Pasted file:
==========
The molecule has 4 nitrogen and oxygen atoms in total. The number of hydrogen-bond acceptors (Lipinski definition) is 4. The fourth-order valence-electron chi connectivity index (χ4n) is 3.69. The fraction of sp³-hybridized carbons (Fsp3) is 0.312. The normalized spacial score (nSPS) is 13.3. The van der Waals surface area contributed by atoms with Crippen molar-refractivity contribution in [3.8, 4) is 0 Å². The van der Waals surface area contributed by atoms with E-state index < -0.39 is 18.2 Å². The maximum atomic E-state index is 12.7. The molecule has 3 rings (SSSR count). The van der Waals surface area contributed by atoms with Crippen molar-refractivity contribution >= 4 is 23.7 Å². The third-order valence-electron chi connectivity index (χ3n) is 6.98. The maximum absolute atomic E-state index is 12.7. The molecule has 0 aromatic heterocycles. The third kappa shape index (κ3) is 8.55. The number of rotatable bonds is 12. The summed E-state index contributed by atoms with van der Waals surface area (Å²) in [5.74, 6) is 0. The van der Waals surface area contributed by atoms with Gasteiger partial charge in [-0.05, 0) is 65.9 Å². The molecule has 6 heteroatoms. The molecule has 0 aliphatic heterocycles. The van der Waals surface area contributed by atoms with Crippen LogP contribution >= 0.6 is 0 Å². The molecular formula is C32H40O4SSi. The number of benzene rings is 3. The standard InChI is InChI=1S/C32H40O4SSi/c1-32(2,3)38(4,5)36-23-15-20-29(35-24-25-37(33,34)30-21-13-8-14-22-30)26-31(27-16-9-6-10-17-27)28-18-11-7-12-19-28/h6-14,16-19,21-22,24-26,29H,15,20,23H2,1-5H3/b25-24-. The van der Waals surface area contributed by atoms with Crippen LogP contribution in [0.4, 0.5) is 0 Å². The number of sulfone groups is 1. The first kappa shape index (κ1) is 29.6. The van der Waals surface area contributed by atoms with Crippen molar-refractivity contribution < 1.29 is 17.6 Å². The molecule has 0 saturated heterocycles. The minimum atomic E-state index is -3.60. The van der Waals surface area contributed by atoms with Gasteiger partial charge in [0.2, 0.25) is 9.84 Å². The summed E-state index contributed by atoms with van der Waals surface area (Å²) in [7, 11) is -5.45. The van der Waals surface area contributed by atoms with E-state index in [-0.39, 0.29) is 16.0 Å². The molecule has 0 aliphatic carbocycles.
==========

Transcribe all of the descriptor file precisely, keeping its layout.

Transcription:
The molecule has 4 nitrogen and oxygen atoms in total. The number of hydrogen-bond acceptors (Lipinski definition) is 4. The fourth-order valence-electron chi connectivity index (χ4n) is 3.69. The fraction of sp³-hybridized carbons (Fsp3) is 0.312. The normalized spacial score (nSPS) is 13.3. The van der Waals surface area contributed by atoms with Crippen molar-refractivity contribution in [3.8, 4) is 0 Å². The van der Waals surface area contributed by atoms with E-state index < -0.39 is 18.2 Å². The maximum atomic E-state index is 12.7. The molecule has 3 rings (SSSR count). The van der Waals surface area contributed by atoms with Crippen molar-refractivity contribution >= 4 is 23.7 Å². The third-order valence-electron chi connectivity index (χ3n) is 6.98. The maximum absolute atomic E-state index is 12.7. The molecule has 0 aromatic heterocycles. The third kappa shape index (κ3) is 8.55. The number of rotatable bonds is 12. The summed E-state index contributed by atoms with van der Waals surface area (Å²) in [5.74, 6) is 0. The van der Waals surface area contributed by atoms with Gasteiger partial charge in [-0.05, 0) is 65.9 Å². The molecule has 6 heteroatoms. The molecule has 0 aliphatic heterocycles. The van der Waals surface area contributed by atoms with Crippen LogP contribution >= 0.6 is 0 Å². The molecular formula is C32H40O4SSi. The number of benzene rings is 3. The standard InChI is InChI=1S/C32H40O4SSi/c1-32(2,3)38(4,5)36-23-15-20-29(35-24-25-37(33,34)30-21-13-8-14-22-30)26-31(27-16-9-6-10-17-27)28-18-11-7-12-19-28/h6-14,16-19,21-22,24-26,29H,15,20,23H2,1-5H3/b25-24-. The van der Waals surface area contributed by atoms with Crippen LogP contribution in [0.4, 0.5) is 0 Å². The number of sulfone groups is 1. The first kappa shape index (κ1) is 29.6. The van der Waals surface area contributed by atoms with Crippen molar-refractivity contribution < 1.29 is 17.6 Å². The molecule has 0 saturated heterocycles. The minimum atomic E-state index is -3.60. The van der Waals surface area contributed by atoms with Gasteiger partial charge in [0.2, 0.25) is 9.84 Å². The summed E-state index contributed by atoms with van der Waals surface area (Å²) in [7, 11) is -5.45. The van der Waals surface area contributed by atoms with E-state index in [-0.39, 0.29) is 16.0 Å². The molecule has 0 aliphatic carbocycles.